A bottle of the Macallan 60-Year-Old 1926 has just sold at auction for $1,100,000, making it the most expensive standard whisky bottle to ever sell at auction.
‘It’s the Rolls Royce of malts,’ said Bonhams specialist, Martin Green.’Obviously we don’t know what will happen to it, but anyone who can spend around a million pounds for a bottle of whisky could afford to drink it. But it’s an object of beauty in its own right – almost a museum piece.’
The whisky was aged in sherry casks, and this particular bottle was bought at the distillery in 1994 and has remained with the original owner since. The bottles were first priced at $27,000 upon release. The Macallan’s most loyal customers were offered them, and each bottle has since disappeared, occasionally popping up at auctions. A bottle sold for $75,000 at an auction by Christie’s in 2007. Most recently, one of the bottles was purchased at the Dubai Airport for $600,000. The Macallan commented on the airport sale:
‘These represent some of the most exclusive bottles ever produced, making this an iconic sale that will be remembered worldwide for years to come,’ said Geoff Kirk, Macallan’s director of prestige. ‘It is incredibly rare for The Macallan 1926 to be made available for purchase, and the sale offers whisky connoisseurs the chance to secure historic bottles emblematic of 20th-century pop culture.’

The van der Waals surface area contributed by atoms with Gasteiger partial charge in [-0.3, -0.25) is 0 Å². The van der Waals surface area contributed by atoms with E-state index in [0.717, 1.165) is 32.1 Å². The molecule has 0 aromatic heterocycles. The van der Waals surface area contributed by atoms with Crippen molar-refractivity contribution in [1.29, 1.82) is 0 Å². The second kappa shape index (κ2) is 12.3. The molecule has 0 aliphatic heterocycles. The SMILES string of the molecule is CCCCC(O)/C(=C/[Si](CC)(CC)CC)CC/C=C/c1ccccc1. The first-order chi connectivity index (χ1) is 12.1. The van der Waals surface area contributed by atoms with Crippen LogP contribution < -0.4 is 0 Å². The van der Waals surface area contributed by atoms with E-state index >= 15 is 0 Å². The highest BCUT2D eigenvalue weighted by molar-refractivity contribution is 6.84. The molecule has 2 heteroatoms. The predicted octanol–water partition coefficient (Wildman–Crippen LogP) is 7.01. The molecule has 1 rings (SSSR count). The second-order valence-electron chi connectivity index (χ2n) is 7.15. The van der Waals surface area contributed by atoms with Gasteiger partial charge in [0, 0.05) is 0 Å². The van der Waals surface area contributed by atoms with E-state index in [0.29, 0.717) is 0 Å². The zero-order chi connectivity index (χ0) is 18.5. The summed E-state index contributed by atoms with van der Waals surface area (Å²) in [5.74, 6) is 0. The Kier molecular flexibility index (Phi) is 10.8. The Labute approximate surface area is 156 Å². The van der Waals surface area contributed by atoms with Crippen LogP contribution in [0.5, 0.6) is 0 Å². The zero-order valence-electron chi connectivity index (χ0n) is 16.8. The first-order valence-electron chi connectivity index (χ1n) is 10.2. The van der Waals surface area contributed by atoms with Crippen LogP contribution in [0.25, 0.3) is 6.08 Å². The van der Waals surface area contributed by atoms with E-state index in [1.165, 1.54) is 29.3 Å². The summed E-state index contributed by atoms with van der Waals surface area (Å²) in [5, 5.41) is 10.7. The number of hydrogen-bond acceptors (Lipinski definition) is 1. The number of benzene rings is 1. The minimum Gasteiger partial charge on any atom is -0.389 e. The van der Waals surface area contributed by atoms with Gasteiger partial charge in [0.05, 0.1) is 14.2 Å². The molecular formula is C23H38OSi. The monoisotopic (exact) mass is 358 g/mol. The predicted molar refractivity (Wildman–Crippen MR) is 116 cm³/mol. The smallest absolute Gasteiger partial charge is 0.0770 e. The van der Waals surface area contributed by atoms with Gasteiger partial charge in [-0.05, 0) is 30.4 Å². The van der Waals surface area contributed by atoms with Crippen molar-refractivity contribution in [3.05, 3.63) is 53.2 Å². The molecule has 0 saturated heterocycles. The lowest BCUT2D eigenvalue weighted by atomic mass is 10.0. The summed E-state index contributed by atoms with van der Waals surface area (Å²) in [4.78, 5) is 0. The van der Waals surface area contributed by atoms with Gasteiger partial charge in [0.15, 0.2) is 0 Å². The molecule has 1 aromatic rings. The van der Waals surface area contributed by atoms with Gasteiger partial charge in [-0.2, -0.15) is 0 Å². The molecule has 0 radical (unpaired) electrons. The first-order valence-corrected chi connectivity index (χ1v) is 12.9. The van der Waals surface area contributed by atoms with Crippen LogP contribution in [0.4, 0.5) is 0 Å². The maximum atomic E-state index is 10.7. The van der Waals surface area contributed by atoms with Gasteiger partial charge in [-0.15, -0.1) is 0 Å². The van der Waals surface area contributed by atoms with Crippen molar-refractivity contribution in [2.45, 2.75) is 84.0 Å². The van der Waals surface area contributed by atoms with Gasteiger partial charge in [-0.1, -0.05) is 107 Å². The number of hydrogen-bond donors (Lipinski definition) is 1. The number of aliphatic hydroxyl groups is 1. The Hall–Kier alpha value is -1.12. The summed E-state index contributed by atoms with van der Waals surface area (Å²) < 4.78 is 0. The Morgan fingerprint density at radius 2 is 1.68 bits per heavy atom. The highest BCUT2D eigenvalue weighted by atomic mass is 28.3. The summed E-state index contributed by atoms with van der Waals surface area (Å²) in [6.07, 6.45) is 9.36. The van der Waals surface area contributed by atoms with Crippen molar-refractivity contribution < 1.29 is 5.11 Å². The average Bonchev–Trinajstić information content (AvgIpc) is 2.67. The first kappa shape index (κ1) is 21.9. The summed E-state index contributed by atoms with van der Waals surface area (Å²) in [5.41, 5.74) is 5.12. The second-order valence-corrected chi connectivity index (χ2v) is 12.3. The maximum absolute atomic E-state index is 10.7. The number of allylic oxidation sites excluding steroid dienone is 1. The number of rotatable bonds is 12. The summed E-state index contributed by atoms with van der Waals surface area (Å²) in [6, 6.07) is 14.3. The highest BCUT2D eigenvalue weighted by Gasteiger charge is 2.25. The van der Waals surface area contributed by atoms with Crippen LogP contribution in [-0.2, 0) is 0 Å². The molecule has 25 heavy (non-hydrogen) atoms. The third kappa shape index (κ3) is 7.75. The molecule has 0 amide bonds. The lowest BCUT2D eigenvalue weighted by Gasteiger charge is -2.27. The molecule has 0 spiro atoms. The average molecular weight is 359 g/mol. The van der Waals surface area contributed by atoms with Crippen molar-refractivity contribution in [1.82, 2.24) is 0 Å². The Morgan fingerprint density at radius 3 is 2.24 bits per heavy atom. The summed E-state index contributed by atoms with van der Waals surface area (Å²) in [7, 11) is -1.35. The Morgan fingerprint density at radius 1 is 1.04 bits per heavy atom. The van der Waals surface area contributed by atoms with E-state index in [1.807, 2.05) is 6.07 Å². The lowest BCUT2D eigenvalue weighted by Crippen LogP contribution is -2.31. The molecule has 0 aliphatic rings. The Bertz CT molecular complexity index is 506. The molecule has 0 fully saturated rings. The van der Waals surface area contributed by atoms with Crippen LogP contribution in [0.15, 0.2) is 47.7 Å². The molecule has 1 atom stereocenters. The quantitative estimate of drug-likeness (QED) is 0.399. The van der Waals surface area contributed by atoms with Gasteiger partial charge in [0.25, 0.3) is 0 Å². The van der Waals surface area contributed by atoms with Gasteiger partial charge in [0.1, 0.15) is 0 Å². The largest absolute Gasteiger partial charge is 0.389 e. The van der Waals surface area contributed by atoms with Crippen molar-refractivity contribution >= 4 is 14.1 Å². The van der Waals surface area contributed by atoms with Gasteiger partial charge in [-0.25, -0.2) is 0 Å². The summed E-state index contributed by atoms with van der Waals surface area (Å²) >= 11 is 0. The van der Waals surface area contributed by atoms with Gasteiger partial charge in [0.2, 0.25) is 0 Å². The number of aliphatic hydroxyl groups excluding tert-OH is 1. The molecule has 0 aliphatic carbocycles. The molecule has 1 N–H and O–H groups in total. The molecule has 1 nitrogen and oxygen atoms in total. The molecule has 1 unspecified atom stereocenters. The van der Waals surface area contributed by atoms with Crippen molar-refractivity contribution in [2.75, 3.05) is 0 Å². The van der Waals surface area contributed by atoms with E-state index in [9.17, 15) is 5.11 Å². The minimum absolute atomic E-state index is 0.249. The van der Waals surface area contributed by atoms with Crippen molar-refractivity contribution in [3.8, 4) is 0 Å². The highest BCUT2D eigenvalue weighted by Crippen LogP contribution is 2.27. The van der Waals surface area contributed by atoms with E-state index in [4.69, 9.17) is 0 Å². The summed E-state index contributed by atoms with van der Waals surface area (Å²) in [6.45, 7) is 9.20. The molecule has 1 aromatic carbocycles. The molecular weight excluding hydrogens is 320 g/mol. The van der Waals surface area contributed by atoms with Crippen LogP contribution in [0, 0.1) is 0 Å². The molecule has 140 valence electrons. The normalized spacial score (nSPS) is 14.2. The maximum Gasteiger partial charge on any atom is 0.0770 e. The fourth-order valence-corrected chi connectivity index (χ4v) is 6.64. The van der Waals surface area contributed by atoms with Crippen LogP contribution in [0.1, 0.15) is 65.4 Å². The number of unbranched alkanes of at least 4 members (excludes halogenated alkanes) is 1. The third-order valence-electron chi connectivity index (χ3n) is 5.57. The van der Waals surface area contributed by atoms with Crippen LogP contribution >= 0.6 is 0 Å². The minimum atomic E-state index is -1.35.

It is no longer known how many of these Macallan bottles are still in existence, making this sale all the more important. The Macallan has quickly risen to become one of the most collected Scotch whisky brands, continuously making the news. Their new distillery opened recently, they have invested in a huge marketing campaign, and their most recent release caused the road near the distillery to shut down, as fans rushed to the site to purchase a bottle. This is yet another step forward for the distillery in terms of exposure, but as prices of Macallan bottlings rise more fans are being alienated and fewer bottles are actually being consumed. Each new release skyrockets in price on the secondary market and becomes inaccessible to long-time fans who enjoy actually drinking the whisky. The new NAS Macallan Genesis bottle rose tenfold in price in just two weeks. The future for drinkers of Macallan doesn’t look great. Collectors and flippers, however, can rejoice.